Speaking to the 9% reduction in all-cause mortality with omega-3 fatty acids in The Lancet, the GISSI-HF investigators write: "Although this moderate benefit was smaller than was expected, we should note that it was obtained in a population already treated with recommended therapies, was consistent across all the predefined subgroups, and was further supported by the findings of the per-protocol analysis."

Chair of the GISSI-HF steering committee, Dr Luigi Tavazzi (Fondazione IRCCS Policlinico San Matteo, Pavia, Italy), who presented the omega-3 fatty-acid data to the media during an ESC press conference, said the treatment is an "effective, safe, simple, and cheap" option for patients with chronic heart failure. In an editorial accompanying the published studies [3], Dr Gregg Fonarow (University of California, Los Angeles) echoed the sentiment, writing that while "questions remain about the mechanism of action, optimum dosing, and formulation, supplementation with n-3 polyunsaturated fatty acids [PUFA] should join the short list of evidence-based life-prolonging therapies for heart failure."

GISSI-HF, polyunsaturated fatty acids, and statins

The GISSI-HF project is a large-scale, randomized, double-blind study designed to investigate the effects of omega-3 fatty acids and statin therapy on mortality and morbidity in patients with symptomatic heart failure. In the PUFA study, investigators enrolled patients with chronic heart failure — NYHA class 2 - 4 regardless of cause and left ventricular ejection fraction — and randomized them to treatment with n-3 PUFA 1 g daily or placebo. Patients were followed for nearly four years, with the co-primary end points being death and death or admission to the hospital for cardiovascular reasons.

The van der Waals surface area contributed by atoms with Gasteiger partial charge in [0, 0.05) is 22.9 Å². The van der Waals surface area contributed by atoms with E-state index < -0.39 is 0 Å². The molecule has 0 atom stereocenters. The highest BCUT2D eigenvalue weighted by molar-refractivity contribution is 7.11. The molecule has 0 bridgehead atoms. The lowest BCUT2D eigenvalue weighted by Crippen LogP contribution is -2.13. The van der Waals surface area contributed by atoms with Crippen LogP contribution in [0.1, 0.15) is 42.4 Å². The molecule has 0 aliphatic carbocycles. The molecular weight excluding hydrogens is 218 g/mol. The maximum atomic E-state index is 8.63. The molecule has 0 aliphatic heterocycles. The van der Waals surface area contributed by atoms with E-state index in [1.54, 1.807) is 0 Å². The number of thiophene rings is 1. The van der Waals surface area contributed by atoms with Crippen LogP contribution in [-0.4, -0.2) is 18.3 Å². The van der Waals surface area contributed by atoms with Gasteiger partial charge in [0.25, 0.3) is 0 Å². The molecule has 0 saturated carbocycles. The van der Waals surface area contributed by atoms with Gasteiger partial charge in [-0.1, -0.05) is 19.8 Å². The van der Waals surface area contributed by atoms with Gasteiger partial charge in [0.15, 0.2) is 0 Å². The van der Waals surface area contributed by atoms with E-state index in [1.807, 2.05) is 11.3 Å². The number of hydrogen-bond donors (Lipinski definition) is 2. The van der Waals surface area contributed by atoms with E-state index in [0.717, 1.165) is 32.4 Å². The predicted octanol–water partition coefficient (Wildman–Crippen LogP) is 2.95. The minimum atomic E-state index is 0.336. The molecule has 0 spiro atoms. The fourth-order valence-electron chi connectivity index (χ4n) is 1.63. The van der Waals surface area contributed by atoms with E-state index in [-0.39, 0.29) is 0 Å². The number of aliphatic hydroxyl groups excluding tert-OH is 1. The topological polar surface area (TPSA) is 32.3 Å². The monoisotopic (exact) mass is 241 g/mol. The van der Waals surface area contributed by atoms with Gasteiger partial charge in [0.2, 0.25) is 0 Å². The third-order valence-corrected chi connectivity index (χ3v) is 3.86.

After 3.9 years of follow-up, treatment with the omega-3 fatty acids reduced the risk of mortality by 9% and mortality and admission to the hospital for cardiovascular causes by 8%. The absolute reduction in risk was small, just 1.8%, but investigators report that 56 patients would need to be treated to avoid one death and 44 patients would need to be treated to avoid one death or admission for cardiovascular reasons. A per-protocol analysis that included only patients who remained on treatment for the study duration confirmed the overall findings, showing that treatment cut the absolute risk by 3.3% compared with placebo, or a 14% relative risk reduction.